What is MRI (magnetic resonance imaging)?

Magnetic resonance imaging (MRI) uses strong magnetic fields and radio wave energy to take pictures of the inside of an object. This scanning method was developed primarily for use in medicine as a way to take images of structures in a patient's body, but has also been used to study objects such as fossils and historical artifacts. An MRI is capable of providing images that provide information that older scanning technology such as X-rays, computed tomography (CT), and ultrasound cannot.

how is it done

When an MRI is necessary, the patient lies on an imaging table that slides into a large MRI scanner. Powerful magnetic fields are administered to align the nuclei within the atoms of the patient's body. Radiofrequency pulses are then applied. The nuclei release some of the radio frequency energy, and the MRI equipment detects these emissions. With this data, a computer can generate a very detailed view of the tissues inside the body immediately after the scan.

Advantage

Previous imaging technologies, such as X-rays, could detect dense tissue, particularly bone. Magnetic resonance imaging gives doctors the ability to better see all types of body structures, including soft tissue. MRI is also able to differentiate between different types of soft tissue better than other scanning technologies. The digital images that the computer represents can be two-dimensional or even three-dimensional.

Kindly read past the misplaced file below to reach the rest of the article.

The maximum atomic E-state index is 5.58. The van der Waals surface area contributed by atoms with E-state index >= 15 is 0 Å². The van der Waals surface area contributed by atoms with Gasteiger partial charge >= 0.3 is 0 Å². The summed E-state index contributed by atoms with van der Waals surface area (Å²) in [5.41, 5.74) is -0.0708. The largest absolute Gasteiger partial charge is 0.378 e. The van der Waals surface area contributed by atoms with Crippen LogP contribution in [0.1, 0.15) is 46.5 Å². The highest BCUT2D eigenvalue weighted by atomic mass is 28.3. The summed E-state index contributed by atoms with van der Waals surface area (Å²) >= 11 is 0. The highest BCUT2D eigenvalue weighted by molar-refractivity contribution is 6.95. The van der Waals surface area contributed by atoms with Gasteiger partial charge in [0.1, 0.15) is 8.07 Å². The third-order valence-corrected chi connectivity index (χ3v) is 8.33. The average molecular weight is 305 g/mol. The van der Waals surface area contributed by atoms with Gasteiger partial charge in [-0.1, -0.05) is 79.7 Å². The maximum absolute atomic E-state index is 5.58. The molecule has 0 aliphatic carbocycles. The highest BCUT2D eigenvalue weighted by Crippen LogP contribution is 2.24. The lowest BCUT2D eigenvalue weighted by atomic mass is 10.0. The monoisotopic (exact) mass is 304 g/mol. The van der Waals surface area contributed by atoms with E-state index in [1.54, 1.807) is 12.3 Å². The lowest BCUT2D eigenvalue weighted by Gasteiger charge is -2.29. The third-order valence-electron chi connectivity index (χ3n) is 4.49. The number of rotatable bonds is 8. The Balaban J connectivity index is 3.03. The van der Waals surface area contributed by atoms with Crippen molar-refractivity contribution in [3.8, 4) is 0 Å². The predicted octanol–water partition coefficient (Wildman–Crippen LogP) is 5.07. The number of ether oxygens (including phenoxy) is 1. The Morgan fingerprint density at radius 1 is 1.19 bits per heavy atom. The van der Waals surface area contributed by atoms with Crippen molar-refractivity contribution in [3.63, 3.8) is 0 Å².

Applications

Perhaps the best known use of MRI is in diagnosing injuries to the muscles, ligaments, tendons, or cartilage, such as knee injuries or strained muscles. MRIs are frequently used to detect cancers that are otherwise difficult to diagnose, such as mesothelioma. The ability to detect abnormalities such as cancers in their earliest stages has placed MRI at the forefront of the battle against many diseases. MRIs can also be used to look for a wide range of other conditions, including brain injuries, organ damage in the abdomen, and spinal cord injuries.

Effects in patients

In general, it is believed that patients are not harmed by undergoing an MRI exam, because no radiation is used. There are no known side effects, but patients who have pacemakers or other metal implants are not eligible for these scans. Exams typically last between 30 and 60 minutes. Early models of MRI scanners required patients to be placed in confined positions, but newer versions use an open design that is much more spacious and comfortable. The patient can resume normal activity immediately after the test.

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